Training in spelling

Description

  • In order to spell well, children need to combine their knowledge of sound-letter relationships, their visual memory of how words look and their knowledge of words and word parts.
  • Some children may have problems with letter-sound relationships. They can be helped by using the letter-sound relation tasks.

Writing with syllables in local language

The teacher can select a picture or some object. Ask the child to state what it is and to identify
the number of syllables by clapping their hands. The teacher selects some concrete objects to
represent each syllable. The teacher then asks what the first syllable is. When the child has
identified the syllable, the teacher asks what the first sound in the syllable is. The child writes
the letter of the first sound. After the child has written the letter, the teacher asks what the next
sound in the first syllable is. The teacher follows this method until the whole word is spelt
correctly.

Example: The teacher wants the child to spell the word “impala”

  1. The teacher shows a picture of an impala.
  2. The teacher and the child count the number of syllables by clapping their hands.
  3. A concrete object represents each syllable.
  4. The teacher asks the child what the first syllable is, while pointing to the first object. (im)
  5. The teacher asks what the first sound in the syllable is and then the child writes it. (I).
  6. The teacher asks what the second sound is in the first syllable. (m).
  7. When the child has spelt the first syllable correctly, the teacher removes the object that represents it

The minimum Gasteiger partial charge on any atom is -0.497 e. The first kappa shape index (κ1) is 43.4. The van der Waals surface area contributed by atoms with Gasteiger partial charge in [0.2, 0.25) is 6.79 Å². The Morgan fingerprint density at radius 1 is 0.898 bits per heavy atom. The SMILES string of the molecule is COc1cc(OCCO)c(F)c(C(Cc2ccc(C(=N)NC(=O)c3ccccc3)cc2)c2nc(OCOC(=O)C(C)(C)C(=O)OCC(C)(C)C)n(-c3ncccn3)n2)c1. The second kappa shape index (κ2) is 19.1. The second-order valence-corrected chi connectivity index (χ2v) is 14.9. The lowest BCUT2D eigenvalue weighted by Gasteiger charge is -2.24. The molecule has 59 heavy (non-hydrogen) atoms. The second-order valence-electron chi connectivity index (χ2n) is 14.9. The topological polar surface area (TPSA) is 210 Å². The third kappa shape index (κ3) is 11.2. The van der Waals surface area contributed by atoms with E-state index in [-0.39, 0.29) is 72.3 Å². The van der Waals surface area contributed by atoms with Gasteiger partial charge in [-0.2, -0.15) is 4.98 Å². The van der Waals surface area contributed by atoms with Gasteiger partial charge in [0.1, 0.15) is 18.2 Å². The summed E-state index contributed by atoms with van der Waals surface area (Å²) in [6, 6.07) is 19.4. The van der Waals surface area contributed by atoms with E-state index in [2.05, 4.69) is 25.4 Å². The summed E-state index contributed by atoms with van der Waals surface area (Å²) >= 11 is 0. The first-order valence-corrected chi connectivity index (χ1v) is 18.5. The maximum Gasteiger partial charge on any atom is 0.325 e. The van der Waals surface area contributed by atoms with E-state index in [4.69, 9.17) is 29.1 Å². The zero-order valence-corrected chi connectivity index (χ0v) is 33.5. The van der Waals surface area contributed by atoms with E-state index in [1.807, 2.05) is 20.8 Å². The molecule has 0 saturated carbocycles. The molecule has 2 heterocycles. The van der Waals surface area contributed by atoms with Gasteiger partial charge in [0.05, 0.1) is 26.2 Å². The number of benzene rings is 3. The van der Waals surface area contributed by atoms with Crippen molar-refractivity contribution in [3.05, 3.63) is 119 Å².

and moves to the next syllable (pa) and follows the same procedure. (1-6).

The teacher can encourage the children to spell words aloud.

Example: Ask the children to spell their names, their friends’ names or the names of furniture in the
classroom.

Sentence development

The teacher can tell stories or read to the children so that the children become familiar with
the structure of stories.


The teacher can also discuss how the sentence starts (with capital letter) and how it ends (full
stop).


The teacher can help children to get started by giving them key words of the sentence. Example: the teacher gives the words ‘boy’, ‘walk’, school’ and the children write a sentence using these
words.

The teacher can present a picture and ask the child to write some sentences about the picture.
Example: Present a picture of children playing and ask the child to write some sentences on what the
picture is about.

The teacher can have some sentences with words missing and a picture to represent the
missing word. This will help children develop their vocabulary.

Example: It is ___ (have a picture of rain).

The teacher can encourage the child to put his finger after writing each word, so that the child
does not write the words without spacing them.

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